In the late 1990s, Jill Dyché, co-founder of Baseline Consulting, worked on a multi-year engagement to stand up Bell South’s business intelligence and analytics strategy.
“This was heavy-duty programming; this was heavy-duty code,” she recalls. “SQL is not necessarily optimized for set data to do this kind of thing, but we did it. And after three-and-a-half months, we actually had some really interesting discoveries on the data.”
The project paid for itself right away. So imagine the return on investment such effort would produce today when the same project would take seconds, not months.
Dyché, Vice President of Best Practices at SAS, and Tom Davenport, visiting professor at Harvard Business School and president’s distinguished Professor of Information Technology at Babson College, refer to that era as Analytics 1.0.
Analytics 2.0 took off in the first half of the first decade of the 21st century. Those years saw the rise of online companies like Google and LinkedIn that pioneered the data economy.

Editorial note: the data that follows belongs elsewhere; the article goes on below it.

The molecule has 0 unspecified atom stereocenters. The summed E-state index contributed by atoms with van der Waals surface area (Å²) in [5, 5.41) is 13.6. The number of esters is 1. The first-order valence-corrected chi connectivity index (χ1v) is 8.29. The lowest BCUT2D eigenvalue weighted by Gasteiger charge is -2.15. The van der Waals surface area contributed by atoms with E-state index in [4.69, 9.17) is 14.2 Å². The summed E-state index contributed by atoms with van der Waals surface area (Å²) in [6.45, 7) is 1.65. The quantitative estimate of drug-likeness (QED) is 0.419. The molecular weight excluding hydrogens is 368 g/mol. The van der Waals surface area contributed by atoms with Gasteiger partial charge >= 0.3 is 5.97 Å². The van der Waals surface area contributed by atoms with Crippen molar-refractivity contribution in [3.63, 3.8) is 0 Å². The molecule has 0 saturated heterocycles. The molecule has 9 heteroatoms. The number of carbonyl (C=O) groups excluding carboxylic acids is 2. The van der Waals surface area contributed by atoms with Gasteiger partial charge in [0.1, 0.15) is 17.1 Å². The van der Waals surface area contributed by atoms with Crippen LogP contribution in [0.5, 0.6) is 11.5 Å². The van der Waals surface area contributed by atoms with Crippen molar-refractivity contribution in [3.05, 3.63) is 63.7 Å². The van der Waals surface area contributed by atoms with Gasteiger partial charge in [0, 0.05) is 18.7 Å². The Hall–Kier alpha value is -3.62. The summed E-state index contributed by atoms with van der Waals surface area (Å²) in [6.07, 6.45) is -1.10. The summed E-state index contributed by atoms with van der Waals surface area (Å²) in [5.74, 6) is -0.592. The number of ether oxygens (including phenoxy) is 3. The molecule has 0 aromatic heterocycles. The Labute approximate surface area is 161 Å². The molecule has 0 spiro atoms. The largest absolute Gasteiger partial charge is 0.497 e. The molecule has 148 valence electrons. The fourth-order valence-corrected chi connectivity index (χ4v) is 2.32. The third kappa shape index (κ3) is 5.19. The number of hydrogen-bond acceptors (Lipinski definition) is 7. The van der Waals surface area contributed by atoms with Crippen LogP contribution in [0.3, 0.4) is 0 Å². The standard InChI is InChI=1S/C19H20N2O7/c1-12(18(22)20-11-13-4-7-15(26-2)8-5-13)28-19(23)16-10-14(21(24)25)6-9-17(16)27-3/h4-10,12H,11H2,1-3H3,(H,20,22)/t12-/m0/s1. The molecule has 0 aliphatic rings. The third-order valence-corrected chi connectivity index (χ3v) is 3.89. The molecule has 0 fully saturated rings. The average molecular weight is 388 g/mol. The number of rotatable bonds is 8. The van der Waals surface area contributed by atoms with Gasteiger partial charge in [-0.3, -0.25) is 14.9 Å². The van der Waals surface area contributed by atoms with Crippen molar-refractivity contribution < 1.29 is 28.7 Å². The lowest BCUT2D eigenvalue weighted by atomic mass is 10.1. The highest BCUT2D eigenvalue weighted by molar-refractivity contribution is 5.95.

“Analytics 3.0 we think is starting now,” says Davenport. “It’s the intersection of big data and traditional analytics. Now, every company can join the data economy.”
IT investment is no longer the investment barrier it was just a few years ago.
“If you’ve got that raw critical mass of information on your data warehouse, the number crunching and the highly computational aspect of Hadoop combined with SAS Analytics lets you do this stuff so much more quickly and inexpensively, and in some cases even under the radar,” Dyché says. “We’re finding that exploration on data can now pay for itself.”
If technology is no longer the barrier to big data analytics at big companies, what is?
“From a technology standpoint, it’s coexistence, not rip and replace,” Davenport says. “From an organization standpoint, it’s coexistence, not rip and replace. So how do we merge these two worlds together? That’s what Analytics 3.0 is going to be all about. It’s going to be, I think, a very different era that we live in over the next several years.”
You can watch an interview with Davenport and Dyché, starting at 16:45 here: